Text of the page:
I have to digress a little here because the love story comes in at this point when Veronica fell in love with her own English soldier Tom Weedon. Their two years in Egypt were full of hard, sensitive work and a joyous love affair – tinged only by the fact that he was already married and had left a young bride back in the UK . The complications of wartime and relationships are the subject of another article but significant here in that this was the place this young couple met and only history would know at that stage whether they had a long term future with each other.
The travels around Egypt and the adventures of youth were part of off duty life and it was living there that made Veronica realise that when this was all over she could never settle for living in a place without sunshine. The seeds were planted for a long term move to the Mediterranean at that time which was later fulfilled in the family relocation to Fornalutx.
The war had its own momentum and a posting to Southern Italy was next to Fasano near Brindisi. The code breaking work was in full throttle on this assignment and the six months of the secondment were very important in the outcome of the war at that stage. Then the call came that Bletchley wanted Veronica More and she was to return post haste to the UK and report for duty at Bletchley Park .
cartoon by BIBI of the Majorca Daily Bulletin
This was no joyous homecoming for Veronica as she didn’t know how life was going to end with Tom now that he was back home with his wife. She hated the drabness of England after the years of sunshine and although a posting to Bletchley was seen as a great honour she found it difficult to get too excited. War fatigue was setting in and she had had enough of the military life by then. Nevertheless these private thoughts were not allowed to get in the way of the war effort so she duly presented herself at Bletchley Park .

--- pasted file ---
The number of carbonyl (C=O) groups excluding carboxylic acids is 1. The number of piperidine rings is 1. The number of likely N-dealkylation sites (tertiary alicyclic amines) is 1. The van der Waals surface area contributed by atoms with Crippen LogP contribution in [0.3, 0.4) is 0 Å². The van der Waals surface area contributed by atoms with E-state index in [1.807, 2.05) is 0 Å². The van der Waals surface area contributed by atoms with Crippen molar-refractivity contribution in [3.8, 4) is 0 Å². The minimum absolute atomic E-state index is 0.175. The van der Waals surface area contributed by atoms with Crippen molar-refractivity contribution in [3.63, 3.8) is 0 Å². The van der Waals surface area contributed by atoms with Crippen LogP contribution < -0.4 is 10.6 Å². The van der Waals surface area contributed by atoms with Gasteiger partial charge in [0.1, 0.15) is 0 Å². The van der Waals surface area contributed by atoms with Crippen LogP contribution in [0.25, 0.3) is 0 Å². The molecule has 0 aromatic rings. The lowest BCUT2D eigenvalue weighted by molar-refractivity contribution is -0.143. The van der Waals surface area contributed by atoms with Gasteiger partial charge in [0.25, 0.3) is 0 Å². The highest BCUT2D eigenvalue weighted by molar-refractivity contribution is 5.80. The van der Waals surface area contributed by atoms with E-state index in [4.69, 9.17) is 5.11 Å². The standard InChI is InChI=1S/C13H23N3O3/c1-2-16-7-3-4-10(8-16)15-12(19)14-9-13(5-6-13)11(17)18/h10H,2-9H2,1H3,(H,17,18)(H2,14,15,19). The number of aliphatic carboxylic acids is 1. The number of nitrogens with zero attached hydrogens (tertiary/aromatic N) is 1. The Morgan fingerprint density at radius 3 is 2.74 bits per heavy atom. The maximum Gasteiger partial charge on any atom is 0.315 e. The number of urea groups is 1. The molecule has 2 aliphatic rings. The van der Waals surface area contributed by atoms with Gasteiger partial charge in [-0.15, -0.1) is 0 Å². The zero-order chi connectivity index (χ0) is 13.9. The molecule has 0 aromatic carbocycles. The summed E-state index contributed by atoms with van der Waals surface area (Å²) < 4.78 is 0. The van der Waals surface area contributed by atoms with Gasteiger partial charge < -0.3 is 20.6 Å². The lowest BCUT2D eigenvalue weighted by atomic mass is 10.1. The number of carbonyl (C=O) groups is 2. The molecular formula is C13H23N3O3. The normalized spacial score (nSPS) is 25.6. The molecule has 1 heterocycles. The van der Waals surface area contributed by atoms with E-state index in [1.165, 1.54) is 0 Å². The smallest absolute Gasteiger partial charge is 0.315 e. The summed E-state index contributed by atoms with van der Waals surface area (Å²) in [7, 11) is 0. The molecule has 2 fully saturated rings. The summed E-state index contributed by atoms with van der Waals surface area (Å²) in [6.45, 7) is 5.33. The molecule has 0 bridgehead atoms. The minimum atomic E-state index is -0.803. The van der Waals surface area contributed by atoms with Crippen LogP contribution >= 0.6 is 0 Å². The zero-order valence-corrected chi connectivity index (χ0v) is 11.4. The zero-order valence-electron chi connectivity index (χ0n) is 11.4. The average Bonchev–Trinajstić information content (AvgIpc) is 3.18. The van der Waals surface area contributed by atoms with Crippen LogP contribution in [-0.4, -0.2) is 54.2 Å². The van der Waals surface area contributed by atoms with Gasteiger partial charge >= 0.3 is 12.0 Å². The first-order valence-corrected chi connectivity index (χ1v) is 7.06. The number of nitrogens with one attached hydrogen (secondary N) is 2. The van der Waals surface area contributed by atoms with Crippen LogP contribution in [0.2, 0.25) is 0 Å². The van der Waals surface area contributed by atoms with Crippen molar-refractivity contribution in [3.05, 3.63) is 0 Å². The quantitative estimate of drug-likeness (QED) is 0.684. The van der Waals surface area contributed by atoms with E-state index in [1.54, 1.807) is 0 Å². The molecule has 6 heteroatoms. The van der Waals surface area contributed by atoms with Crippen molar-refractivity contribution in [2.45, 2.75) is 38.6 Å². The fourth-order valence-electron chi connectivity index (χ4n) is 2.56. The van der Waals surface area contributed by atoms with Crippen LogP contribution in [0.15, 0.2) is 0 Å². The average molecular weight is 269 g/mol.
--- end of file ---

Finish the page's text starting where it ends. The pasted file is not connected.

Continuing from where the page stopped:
Bletchley Park near Milton Keynes was a country house built round a lake. There were many huts in the grounds and the staff was divided up between military and civilian personal. Their role was to break the codes that existed and enable the decision makers to have access to the intelligence they gathered on a 24 hour basis. This was shift work in conditions of the utmost secrecy. The reason for the huts was to keep groups of people separate so that they couldn’t share information if they were tempted to do so. Bletchley was very important before Veronica got there and was credited with all the success that you can learn about in the film just released ‘The Imitation Game’ starring Benedict Cumberbatch and Keira Knightley. This award winning film tells the story of the code breakers of Bletchley and the world they inhabited.